Metamodernism and Pluralism
Marie-Clare Murphie, 2nd Year PhD student at Abertay University, Dundee, researching the processes and outcomes of pluralistic therapy (email@example.com)
How do you define the undefinable? I have been mulling this question over for the past year, as I try to develop an adherence scale for pluralistic therapy as part of my thesis. Pluralism, in its essence, argues that there is no one correct or best way of doing things. Similarly with pluralistic therapy, there is no one therapy that is better, per se, than any other. How then do you define something that is at its core designed to be entirely flexible and adaptable; something that people say is a ‘way of being’ rather than a therapy? How do you know that people are doing that therapy?
Some would argue that pluralism is postmodern in its thinking, that there is no universal truth and that reality is relative. Postmodernism was born out of years, or even centuries, of modernism. Modernism was the belief that science could solve all our problems, and that there was one way to know things, which resulted in two world wars. It isn’t surprising that people felt the need for change, that perhaps there was no utopian vision. Feminism and the civil rights movement were made possible because of this cultural shift.
Postmodernism is characterised by scepticism and, often, cynicism. Think of the ironic comedy of The Simpsons, or the relative truth of the characters in The Truman Show. I would argue that postmodernism has too much scepticism, too much irony for it to truly encompass and portray the hope that comes from a pluralistic way of seeing the world and ‘doing’ therapy. It also feels too fixed in its position. The proposition that truth is entirely relative is, paradoxically, a fixed position. While science may not have all the answers, the idea that it has no answers seems rigid, reactionary, and reductionist. Wouldn’t pluralism argue that both modernist and postmodernist beliefs have value?
Metamodernism might help open out our thinking here. Just as postmodernism is a reaction against modernist certainty, metamodernism is a reaction against postmodernism scepticism. Just as World War Two created a desire for change; the financial, climate, and global health disasters of the past few decades have led the next generations to hope for better. Metamodernism takes all that we’ve learned from postmodernism, but also adds in ‘hope, romanticism,… and the potential for grand narratives and universal truth’ (Metamodernism: A Brief Introduction, by Luke Turner).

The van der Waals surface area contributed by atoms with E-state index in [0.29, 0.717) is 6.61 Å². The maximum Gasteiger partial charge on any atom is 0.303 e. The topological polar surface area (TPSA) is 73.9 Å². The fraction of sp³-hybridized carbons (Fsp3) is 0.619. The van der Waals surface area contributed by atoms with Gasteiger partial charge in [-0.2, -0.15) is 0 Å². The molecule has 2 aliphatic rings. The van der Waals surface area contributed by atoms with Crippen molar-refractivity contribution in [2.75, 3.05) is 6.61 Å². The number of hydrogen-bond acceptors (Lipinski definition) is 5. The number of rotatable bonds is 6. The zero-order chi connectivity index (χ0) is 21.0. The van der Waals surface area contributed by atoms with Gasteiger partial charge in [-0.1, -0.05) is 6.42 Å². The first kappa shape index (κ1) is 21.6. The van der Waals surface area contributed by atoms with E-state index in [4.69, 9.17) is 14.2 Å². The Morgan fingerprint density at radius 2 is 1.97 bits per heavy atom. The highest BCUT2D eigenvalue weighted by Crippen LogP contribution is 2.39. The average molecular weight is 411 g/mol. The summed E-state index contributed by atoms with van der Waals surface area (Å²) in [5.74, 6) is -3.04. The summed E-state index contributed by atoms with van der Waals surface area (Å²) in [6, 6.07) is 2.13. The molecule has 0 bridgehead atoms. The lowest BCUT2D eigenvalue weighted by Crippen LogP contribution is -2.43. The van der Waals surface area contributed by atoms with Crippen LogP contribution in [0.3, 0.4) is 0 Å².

The key here is that we can oscillate between the two opposing poles: that you can be optimistic and doubtful at the same time without either one diminishing or cancelling out the other. Your position doesn’t have to be fixed. It is not a balance between two opposing poles, but more a ‘pendulum swinging between innumerable poles’ (Notes on Metamodernism by Vermeulen & van den Akker). As soon as it reaches one pole, gravity pulls it in the opposite direction. It doesn’t believe that there is one universal truth, but rather that there could be one and that we should strive for it, even if the scepticism of postmodernism pulls us back. That hopefulness of what could be marks metamodernism out as different from postmodernism.
While metamodernism is mostly known in artistic circles, I think that the movement can apply to therapy—and specifically pluralistic therapy. Both are holistic and would argue for co-creation and creating spaces that are open and inviting for all, using knowledge from as many different sources as required. Both can also be used to bridge the gap between scientific objectivism and relativism in research. Both are about being OK with contradictions and uncertainty. As John McLeod states in his book Pluralistic Therapy: Distinctive Features: ‘Pluralism therefore stimulates interest and curiosity in the existence of apparent opposites, polarities and dilemmas in the life or way of thinking of the client and the therapist’. We all have contradictions in our ways of understanding ourselves and the world, and there is nothing wrong with that. In fact, it is to be embraced and used for therapeutic benefits.
So, how do you define the undefinable? Both pluralistic therapy and metamodernism are tricky to pin down, always moving, always adapting. If we take anything from metamodernism, perhaps it is that pluralism is not undefinable. Perhaps it is the uncertainty, the oscillation, that is the definition. It can be many things, and there are no right, or wrong, answers. We offer one thing to one client, and if it doesn’t work or the client doesn’t agree, the pendulum swings and we offer something completely different. This ever-changing nature can feel uncomfortable, but maybe that’s OK. I will end in the same way as Luke Turner in his Metamodernist Manifesto: ‘Go forth and oscillate!’
Turner, L., (2015, January 12) Metamodernism: A Brief Introduction. Notes on Metamodernism. Retrieved from http://www.metamodernism.com/2015/01/12/metamodernism-a-brief-introduction/
Vermueulen, T., & van den Akker, R. (2010) Notes on metamodernism, Journal of Aesthetics & Culture, 2:1, 5677, DOI: 10.3402/jac.v2i0.5677
Metamodernism (2020) at https://en.wikipedia.org/wiki/Metamodernism